Dec 29, 2011

Jonathan Strange and Mr. Norrell: a book review

Today I finished Susanna Clarke's debut novel Jonathan Strange and Mr. Norrell. I can say with no hesitation that I thought it was a masterpiece! Written in exquisite Regency-style prose, the novel spins an alternate history of England in the first decades of the 19th century, crippled by war with Napoleon. Magic is regarded as all but extinct, and even the study and belief in England's magical history wanes under the influence of the Age of Reason. Amid these currents emerge two practicing magicians, Mr. Norrell and Mr. Strange, built on restoring English magic to the the country's formative glory. Within the pages of the novel, Clarke weaves impeccable historical detail with traditional and invented fairy-lore to create a truly believable and enchanting alternative history.

Clarke's attention to detail and vivid portrayal of period accuracies is what really stole my heart in this book. Her writing style, despite being that of a contemporary author, fits seamlessly along side writers such as Emily Bronte and Jane Austin. Her descriptions of magic, both ritually and it's results, are convincing enough to make readers almost believe they could do the same (provided they could have a peak at some of Mr. Norrell's books!). The way she paints the realms and inhabitants of Faerie is refreshing and deliciously horrific, her version of the creatures falling somewhere between quaint traditional folklore and something out of a Del Toro film. Moody scenes atop Yorkshire moors and among the naked grey branches of winter English woods leave the book with a distinct flavor of the Romantic Gothic novel, finely tuned for a modern audience.

Being aimed at modern readers with similar persuasions, I think readers of this blog will delight in this book as much as I did! I highly recommend it!

Did I mention it has awesome illustrations?

Dec 26, 2011

Happy Holidays!

I hope everyone is having a good holiday! My family celebrates Christmas. Every year, everyone gathers in Florida at my grandparents' home on the ocean. Thus, I always associate Christmas with the sea, Spanish moss, and citrus fruit. Does your family have any holiday traditions you love?

Dec 9, 2011

Style Idol: Helena Bonham Carter

Hail to the Queen! 
The first in Carnivale Salt's style idol series is the illustrious Helena Bonham Carter. There are few public figures with personal styles as exciting as this 45-year-old actress. A little bit grunge, a little bit gothy, a large dose of Victorian opulence, peppered with an unmatched sense of humor.

Photos by Gustavo Papaleo

I am fascinated by Helena's look: she's not conventionally beautiful, and has never tried to fit into an ideal for the media. On the contrary, she is well known for appearing as-is in public, flaunting her physical imperfections and her eccentricities of style. She refuses to use a stylist for red carpet events and  Her rejection of convention only serves to make her more beautiful and inspiring!

Campaign for Marc Jacobs s/s 2011
(As an aside, I'm really obsessed with these hats)

Mostly for Marc Jacobs 2011 (and more of those wacky hats)

Photographer Unknown

Photographer Unknown (if you know, please tell me!)

I love this photo shoot especially because it simultaneously captures a romantic, kind of delicate Victorian beauty, while still being just a little bit grungy. I love her messy hair and her chunky docs underneath tons of ruffles and embroidery. So cheeky! 

Photographer Unknown

She appears a lot in high-fashion editorials and is well known for publicly supporting the likes of Vivienne Westwood and Marc Jacobs among others. Off-camera, her easy going street style is thought of my many as pretty crazy, but I really like it. Somehow she manages to make looking like you just got out of bed pretty awesome.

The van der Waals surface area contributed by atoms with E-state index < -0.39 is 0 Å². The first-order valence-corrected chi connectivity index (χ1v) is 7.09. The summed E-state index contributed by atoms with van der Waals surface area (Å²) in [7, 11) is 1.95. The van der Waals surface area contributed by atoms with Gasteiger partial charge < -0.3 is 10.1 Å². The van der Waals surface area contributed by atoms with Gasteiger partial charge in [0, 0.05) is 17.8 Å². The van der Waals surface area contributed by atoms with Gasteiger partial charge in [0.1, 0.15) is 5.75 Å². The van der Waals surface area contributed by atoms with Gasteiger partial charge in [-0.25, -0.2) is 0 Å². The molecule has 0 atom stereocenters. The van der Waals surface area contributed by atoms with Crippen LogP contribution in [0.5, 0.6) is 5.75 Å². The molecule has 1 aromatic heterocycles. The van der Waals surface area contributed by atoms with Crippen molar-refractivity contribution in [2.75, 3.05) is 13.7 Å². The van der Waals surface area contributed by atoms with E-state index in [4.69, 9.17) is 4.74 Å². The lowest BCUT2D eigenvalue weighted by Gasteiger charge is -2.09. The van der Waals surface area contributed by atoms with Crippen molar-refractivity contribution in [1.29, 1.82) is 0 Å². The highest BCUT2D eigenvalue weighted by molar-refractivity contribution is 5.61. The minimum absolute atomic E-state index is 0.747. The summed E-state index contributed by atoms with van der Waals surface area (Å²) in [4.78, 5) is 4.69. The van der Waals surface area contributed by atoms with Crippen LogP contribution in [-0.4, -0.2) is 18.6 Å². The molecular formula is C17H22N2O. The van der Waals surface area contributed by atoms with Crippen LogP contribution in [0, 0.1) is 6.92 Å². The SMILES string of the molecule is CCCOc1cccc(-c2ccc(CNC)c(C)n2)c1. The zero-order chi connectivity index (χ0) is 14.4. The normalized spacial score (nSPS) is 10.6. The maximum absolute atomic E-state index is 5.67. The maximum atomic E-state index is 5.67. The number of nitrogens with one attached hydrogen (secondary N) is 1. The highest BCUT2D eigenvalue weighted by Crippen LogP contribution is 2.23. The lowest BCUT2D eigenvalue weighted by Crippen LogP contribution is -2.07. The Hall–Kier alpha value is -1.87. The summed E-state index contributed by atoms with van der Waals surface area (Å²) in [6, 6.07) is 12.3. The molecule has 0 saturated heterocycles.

Helena likes pedicabs! Woo!

How does she manage to look classy even when 
looking a bit like a homeless woman? 

Random Paparazzi photoz from FYEAHHBC on Tumblr

On the silver screen, Helena rocks costuming so hard. The vacation scene in Sweeney Todd is one of my favorite bits of costuming/on-screen fashion of any movie. Obviously, HBC isn't responsible for these looks, but here are a few anyway for eye candy. 

As Mrs. Lovett in Sweeney Todd (2007)

As Bellatrix Lestrange in Harry Potter

And what will undoubtedly be my new favorite costume moment.... 

As Miss Havisham in the upcoming adaptation of Great Expectations (2012)

What do you think of Helena Bonham Carter's style? Do you love it? Hate it? Comments are always welcome.
See you next time!

Nov 13, 2011

VooDoo Dolly Accessories Review

It always makes me happy to support independent crafters and designers in the gothic/lolita/neo-romantic community.... especially when their designs are as unique as VooDooDolly's. About a month ago, she listed a bunch of pieces on the EGL Community, and I fell in love immediately! It was hard to choose which pieces I wanted to get, but I decided on a cruxifix necklace and ring.

My haul! 

Everything came exceptionally well packaged in individual boxes customized with stickers and wax seals. Voodoo Dolly also included a cute thank you note, a business card, and even a free gift! Bonus points that the note was written on Sentimental Circus stationary,  which is my favorite Sanrio franchise <3.

Cruxafix Necklace

The first item I ordered was this antique gold rosary-inspired necklace. It features a really detailed cruxafix, a chain cluster of gold and glass beads, a bible locket charm, and a scarlett tassel. I don't have as much red as I'd like in my wardrobe, but the blood-red tassel sold me on this necklace!

Bisque Doll Ring

The second piece I ordered is a simple ring. It has a solid brass, non-adjustable base, and features a tiny doll. I'm not sure if the doll was just a pre-fab cabochon, but it looks and feels really old. It reminds me of something found on an archeological dig.

Free gift! Skull and lace ring

I only ordered two pieces from Voodoo Dolly, but she included this third for free with my package! It's a skull, skewed at a jaunty angle on an antique gold-finish ring base. The skull itself is a little atypical from skulls generally seen in gothy jewlery. Like a child's or something. The whole thing is set off by two leaves of venice lace. It's really cool! The plastic the skull is made of is a little waxy, leading me to wonder if Voodoo Dolly casted it herself. Overall its a great piece, and an even better free gift. 

My new rings together!

I'm really happy with the pieces I purchased from Voodoo Dolly! I've actually been thinking about buying a few more pieces from her shop. Her Etsy seems to be on hiatus for the time being due to October conventions, but it can be found here when its up: